When some people see a crawling insect, their first instinct is to step on it or hire an exterminator. But some experts say that insects are also beneficial to yards, gardens and the environment.
Sandra Goeddeke-Richards, horticulture program coordinator for the Macomb County MSU Extension, warned that the misuse of pesticides can kill off beneficial bugs and cause other harmful insects to proliferate.
“I can’t even begin to express the multitude of checks and balances that are out there,” she said.
Goeddeke-Richards listed a few of these beneficial bugs. Spiders, which are technically arachnids and not insects, are a natural form of pest control even through their creepy nature provokes many homeowners to kill them.
“You can go out with a flashlight at night, and you’ll see all their work being done,” she said.
Another creepy-crawly good guy is the ladybird beetle, also known as the ladybug. Adult and larval ladybird beetles feed on plant-killing insects, such as aphids and scale crawlers, she said.
Bees and wasps might have an ominous presence, but they prey on other bugs like caterpillars, spiders, aphids and cicadas. “There are many (wasps) that lay their eggs right into the offending caterpillar or aphid and they parasitize it from inside,” she said.
Goeddeke-Richards said the best way to encourage beneficial bugs into a yard or garden is to plant more native and flowering plants.
“(Insects) will come on their own,” she said. “That’s their job in life. But we do also need to promote their presence by understanding why they’re there.”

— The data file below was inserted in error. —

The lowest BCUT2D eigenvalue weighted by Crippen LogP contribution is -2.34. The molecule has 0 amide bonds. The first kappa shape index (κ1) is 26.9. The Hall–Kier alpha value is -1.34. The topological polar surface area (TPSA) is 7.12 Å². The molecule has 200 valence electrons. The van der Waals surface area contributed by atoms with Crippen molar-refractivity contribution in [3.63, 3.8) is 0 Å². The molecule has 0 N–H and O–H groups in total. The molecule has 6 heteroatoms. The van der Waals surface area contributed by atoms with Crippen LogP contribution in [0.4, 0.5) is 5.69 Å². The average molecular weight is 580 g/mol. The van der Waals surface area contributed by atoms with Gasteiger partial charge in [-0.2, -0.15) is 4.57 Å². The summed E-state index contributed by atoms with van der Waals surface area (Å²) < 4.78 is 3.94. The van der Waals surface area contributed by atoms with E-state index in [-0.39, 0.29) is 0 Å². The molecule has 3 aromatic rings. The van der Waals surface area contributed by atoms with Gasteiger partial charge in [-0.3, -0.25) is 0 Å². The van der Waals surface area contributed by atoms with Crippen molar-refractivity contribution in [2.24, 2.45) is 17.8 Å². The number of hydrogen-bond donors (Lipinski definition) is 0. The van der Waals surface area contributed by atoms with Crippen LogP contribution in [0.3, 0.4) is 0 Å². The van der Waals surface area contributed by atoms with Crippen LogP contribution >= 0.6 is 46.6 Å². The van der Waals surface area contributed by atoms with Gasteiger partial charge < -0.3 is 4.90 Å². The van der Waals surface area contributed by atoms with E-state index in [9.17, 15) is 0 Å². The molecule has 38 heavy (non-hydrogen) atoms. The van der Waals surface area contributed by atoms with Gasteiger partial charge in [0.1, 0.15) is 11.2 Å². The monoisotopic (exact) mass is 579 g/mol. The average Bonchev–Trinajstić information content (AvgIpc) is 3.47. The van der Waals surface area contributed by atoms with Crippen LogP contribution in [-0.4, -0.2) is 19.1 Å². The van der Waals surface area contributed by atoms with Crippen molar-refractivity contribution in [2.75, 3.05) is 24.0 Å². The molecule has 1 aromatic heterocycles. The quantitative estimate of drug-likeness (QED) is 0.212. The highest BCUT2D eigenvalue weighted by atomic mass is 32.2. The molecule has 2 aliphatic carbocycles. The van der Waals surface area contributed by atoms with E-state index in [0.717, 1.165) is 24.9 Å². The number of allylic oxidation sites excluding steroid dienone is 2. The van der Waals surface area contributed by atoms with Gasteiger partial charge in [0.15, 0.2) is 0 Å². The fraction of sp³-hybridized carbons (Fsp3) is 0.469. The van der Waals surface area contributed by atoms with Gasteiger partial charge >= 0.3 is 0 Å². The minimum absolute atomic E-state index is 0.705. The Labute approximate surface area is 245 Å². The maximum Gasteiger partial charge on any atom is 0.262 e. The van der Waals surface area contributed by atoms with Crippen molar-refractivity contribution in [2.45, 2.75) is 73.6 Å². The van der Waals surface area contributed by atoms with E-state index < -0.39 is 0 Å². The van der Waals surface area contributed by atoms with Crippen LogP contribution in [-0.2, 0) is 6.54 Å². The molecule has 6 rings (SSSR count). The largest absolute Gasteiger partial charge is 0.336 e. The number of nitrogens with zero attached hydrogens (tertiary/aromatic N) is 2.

But for homeowners who would prefer to rid their property of stinging insects and pests, insect exterminators are willing to lend a hand.
Abbott’s Organic Pest Control owner Art Abbott said his company tries to avoid killing bees since they pollinate plants and are already dying in large numbers. But his business has taken plenty of calls this summer to hunt carpenter ants, yellow jackets and wasps.
Wasps tend to build their nests on decks, which can be problematic when the insects are flying in and out, he said. “It makes it dangerous to sit out there,” he said. “If you come and wave at them, they’ll come and sting you.”
Mosquitoes have also been a particularly pesky pest this year, he said. “This is one of the wettest spring seasons that I’ve ever experienced,” he said. “In this business, lots of rain means lots of bugs.”
Entomologist Gene White of Rose Pest Solutions said that mosquitoes can carry the West Nile virus, and thus can be deadly. “They’re the most dangerous insect in the world,” he said.
Homeowners should do what they can to avoid mosquito breeding in moist places, like gutters, flat roofs and potted plants, he said. “The most important thing a home or business can do is make sure they don’t have water that is trapped in stagnant pools,” he explained.
White also said people can avoid mosquito bites by applying repellent, wearing pants and long sleeves, and avoiding being outdoors during dusk and dawn.
While spiders are less of a health hazard, many people hate them and their webs. White divided spiders into two kinds: those that build webs and those that run freely in a house.
The spiders can be dealt with in two ways. One is to seal the home and its windows thoroughly. The other is to discourage spiders by constantly knocking down their webs, he said.
“You can make insecticide applications to those places after you’ve cleaned up the spiders and knocked them down,” he added. “Spiders take work.”
And then there is the ant. White called the insect the No. 1 pest group in America and said many of his clients suffer from two types: the pavement ant and the carpenter ant. The pavement ant invades the home through the soil and the foundation walls, and the carpenter ant builds its colonies inside of walls and in water-damaged parts of the home.
“They require some specialized products, and finding them can be very difficult at times,” White said.
The Macomb County MSU Extension is located in Clinton Township and can be reached at (586) 469-5180. To contact Rose Pest Solutions in Troy, call .
By Eric Czarnik
C & G Staff Writer